The American Soldier, 1812

The Regiment of Light Artillery, an elite horse artillery corps,was organized in 1808 in response to President Jefferson's request for an augmentation of the Army in the face of hostile British and French acts against the United States,and by l812 ranked first among the combat units in the Army. The regiment retained its position of eminence until it was disbanded in 1821. Because of the growth of the Army during the War of 1812 several staff departments were organized to serve the troops in the field, the Hospital Department being one. The department was equal to that in any other army of its day and rendered valuable services during the course of the war.

The figure on foot in the right foreground shows a sergeant of light artillery in the all blue uniform trimmed with yellow prescribed in January 1812, when the light artillery became the first corps of the Army to do away with colored facings. The rank is recognizable by the two yellow silk epaulettes ant red sash. The sergeant wears a yeoman crowned shako -- a shako wider at the top than at the bottom -- with yellow cords, a yellow plate, and a red and white plume peculiar to the light artillery at this time.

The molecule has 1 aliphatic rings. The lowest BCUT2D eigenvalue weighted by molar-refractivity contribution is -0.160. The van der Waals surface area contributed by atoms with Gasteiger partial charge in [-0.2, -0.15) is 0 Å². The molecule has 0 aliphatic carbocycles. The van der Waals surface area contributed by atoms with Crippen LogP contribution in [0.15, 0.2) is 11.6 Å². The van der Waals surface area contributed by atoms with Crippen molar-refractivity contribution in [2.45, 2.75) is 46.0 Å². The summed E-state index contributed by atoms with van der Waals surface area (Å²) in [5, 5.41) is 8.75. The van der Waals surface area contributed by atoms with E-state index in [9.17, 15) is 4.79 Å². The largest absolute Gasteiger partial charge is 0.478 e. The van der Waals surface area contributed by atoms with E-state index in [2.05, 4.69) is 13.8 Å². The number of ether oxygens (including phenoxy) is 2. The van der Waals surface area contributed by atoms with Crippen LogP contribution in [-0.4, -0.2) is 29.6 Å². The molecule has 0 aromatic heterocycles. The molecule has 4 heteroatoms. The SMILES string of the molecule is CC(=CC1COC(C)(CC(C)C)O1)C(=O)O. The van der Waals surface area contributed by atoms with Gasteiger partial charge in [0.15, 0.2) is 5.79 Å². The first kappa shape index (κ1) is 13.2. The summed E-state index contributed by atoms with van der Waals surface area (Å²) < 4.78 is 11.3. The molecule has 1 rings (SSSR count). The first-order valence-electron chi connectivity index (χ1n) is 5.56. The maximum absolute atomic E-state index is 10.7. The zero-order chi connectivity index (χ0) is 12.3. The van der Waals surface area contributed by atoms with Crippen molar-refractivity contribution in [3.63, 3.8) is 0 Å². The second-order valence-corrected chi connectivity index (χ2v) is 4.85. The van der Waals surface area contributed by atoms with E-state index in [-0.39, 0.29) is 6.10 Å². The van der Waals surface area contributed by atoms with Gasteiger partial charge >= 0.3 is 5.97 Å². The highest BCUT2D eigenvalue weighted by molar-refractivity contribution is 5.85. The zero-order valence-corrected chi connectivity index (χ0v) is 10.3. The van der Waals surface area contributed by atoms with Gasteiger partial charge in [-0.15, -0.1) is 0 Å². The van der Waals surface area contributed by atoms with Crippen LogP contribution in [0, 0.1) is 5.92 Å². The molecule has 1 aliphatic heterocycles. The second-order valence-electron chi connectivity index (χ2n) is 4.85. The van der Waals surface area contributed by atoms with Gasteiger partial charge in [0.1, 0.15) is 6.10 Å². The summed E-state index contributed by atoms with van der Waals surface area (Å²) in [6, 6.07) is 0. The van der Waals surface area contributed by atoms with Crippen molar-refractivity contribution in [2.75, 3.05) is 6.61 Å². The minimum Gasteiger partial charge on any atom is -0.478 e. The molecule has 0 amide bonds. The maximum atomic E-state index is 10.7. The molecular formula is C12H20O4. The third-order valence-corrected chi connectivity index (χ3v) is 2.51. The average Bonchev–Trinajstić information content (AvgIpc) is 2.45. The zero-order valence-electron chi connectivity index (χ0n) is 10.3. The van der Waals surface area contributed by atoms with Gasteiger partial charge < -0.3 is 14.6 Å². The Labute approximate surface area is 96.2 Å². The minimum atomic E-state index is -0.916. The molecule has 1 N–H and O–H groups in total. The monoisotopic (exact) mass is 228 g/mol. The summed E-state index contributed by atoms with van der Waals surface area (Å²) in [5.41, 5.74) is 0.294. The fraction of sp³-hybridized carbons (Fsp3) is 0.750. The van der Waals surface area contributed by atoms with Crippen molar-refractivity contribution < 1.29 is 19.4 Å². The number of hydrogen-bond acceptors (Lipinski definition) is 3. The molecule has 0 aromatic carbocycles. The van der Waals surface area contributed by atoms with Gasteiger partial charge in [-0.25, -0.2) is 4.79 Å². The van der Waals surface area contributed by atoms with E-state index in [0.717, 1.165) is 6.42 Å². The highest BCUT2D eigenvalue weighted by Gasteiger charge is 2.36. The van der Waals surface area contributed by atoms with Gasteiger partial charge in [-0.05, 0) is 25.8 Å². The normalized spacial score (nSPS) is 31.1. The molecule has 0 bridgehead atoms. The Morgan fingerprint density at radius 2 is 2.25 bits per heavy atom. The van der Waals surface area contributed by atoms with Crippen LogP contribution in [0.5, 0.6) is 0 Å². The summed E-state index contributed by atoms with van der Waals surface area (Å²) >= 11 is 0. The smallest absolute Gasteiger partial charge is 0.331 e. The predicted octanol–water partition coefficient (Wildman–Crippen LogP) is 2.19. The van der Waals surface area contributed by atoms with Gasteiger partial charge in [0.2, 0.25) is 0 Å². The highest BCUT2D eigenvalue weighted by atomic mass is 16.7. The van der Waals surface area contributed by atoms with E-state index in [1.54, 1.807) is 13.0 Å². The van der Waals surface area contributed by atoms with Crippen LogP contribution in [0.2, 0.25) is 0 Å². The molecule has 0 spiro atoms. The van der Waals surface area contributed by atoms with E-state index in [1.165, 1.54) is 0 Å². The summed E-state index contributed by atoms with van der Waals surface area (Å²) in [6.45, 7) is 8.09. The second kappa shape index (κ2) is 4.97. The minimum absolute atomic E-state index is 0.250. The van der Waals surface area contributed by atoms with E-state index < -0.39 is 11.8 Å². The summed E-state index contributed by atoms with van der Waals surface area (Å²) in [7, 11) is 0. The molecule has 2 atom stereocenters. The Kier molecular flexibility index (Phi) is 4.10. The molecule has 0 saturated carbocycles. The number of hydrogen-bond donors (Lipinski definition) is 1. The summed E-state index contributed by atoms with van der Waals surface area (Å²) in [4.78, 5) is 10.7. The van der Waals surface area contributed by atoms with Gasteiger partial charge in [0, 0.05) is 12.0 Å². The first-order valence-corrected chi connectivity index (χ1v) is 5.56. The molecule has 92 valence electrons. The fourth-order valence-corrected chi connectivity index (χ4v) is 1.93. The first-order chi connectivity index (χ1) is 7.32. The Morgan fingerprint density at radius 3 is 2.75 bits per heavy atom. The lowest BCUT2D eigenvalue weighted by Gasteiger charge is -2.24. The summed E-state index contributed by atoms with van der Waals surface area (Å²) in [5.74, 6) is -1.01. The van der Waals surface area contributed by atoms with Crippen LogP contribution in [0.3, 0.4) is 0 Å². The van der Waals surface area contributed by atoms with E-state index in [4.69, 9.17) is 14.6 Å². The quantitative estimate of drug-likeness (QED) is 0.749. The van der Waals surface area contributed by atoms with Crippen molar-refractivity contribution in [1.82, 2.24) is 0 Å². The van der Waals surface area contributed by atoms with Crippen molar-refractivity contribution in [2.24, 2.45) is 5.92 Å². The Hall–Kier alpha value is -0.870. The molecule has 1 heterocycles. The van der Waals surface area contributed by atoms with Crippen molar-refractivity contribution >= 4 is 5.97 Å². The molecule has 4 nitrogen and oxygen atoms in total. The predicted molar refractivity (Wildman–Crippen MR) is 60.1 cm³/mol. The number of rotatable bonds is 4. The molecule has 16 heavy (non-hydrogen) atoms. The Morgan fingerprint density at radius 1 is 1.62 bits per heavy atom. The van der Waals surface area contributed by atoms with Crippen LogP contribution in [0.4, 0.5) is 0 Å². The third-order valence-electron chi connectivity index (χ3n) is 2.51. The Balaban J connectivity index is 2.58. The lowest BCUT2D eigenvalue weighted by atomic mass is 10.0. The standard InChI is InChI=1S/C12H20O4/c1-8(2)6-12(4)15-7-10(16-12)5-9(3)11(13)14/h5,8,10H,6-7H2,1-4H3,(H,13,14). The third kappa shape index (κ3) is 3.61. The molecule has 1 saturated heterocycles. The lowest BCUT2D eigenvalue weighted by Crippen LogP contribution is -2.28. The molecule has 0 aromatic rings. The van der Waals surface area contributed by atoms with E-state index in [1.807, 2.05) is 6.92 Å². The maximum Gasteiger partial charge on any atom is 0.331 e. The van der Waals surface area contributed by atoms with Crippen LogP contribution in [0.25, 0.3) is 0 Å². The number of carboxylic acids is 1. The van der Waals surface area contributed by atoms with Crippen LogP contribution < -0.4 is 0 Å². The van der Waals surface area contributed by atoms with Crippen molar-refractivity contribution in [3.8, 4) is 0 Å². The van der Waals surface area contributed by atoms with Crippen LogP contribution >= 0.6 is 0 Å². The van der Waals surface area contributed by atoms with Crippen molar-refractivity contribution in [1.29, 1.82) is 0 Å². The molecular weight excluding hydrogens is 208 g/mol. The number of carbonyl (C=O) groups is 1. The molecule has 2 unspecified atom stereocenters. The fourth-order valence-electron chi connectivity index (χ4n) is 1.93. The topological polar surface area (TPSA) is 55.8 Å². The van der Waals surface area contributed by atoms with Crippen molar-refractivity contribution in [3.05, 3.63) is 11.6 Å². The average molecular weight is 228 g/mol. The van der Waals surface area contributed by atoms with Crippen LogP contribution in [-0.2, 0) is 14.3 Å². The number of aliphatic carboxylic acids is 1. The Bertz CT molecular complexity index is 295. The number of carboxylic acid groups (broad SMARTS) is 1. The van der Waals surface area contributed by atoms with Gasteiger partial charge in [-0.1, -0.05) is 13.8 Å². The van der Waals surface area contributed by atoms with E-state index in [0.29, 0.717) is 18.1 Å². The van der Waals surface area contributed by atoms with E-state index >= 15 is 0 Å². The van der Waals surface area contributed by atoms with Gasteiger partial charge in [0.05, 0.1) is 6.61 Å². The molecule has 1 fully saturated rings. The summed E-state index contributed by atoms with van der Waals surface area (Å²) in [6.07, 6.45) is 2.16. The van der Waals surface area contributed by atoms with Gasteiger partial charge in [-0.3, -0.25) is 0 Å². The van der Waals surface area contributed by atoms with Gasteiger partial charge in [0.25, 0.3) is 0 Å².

To the left in the background is a captain of light artillery in a blue coat with white breeches,with one gold epaulette on his right shoulder and three bars in the corner of his red, gold-laced, saddle cloth. To his left is a trumpeter of light artillery in a coat of red, the reversed color of the regimental uniform.

The horseman in the foreground is an infantry surgeon in the uniform adopted in January 1812. He is recognizable by the silver embroidered collar on his plain blue coat, the lack of epaulettes, and the black ostrich feather in his black bordered hat.

Behind the infantry surgeon and partially obscured by him is a gun with its mounted crew preceded by a caisson.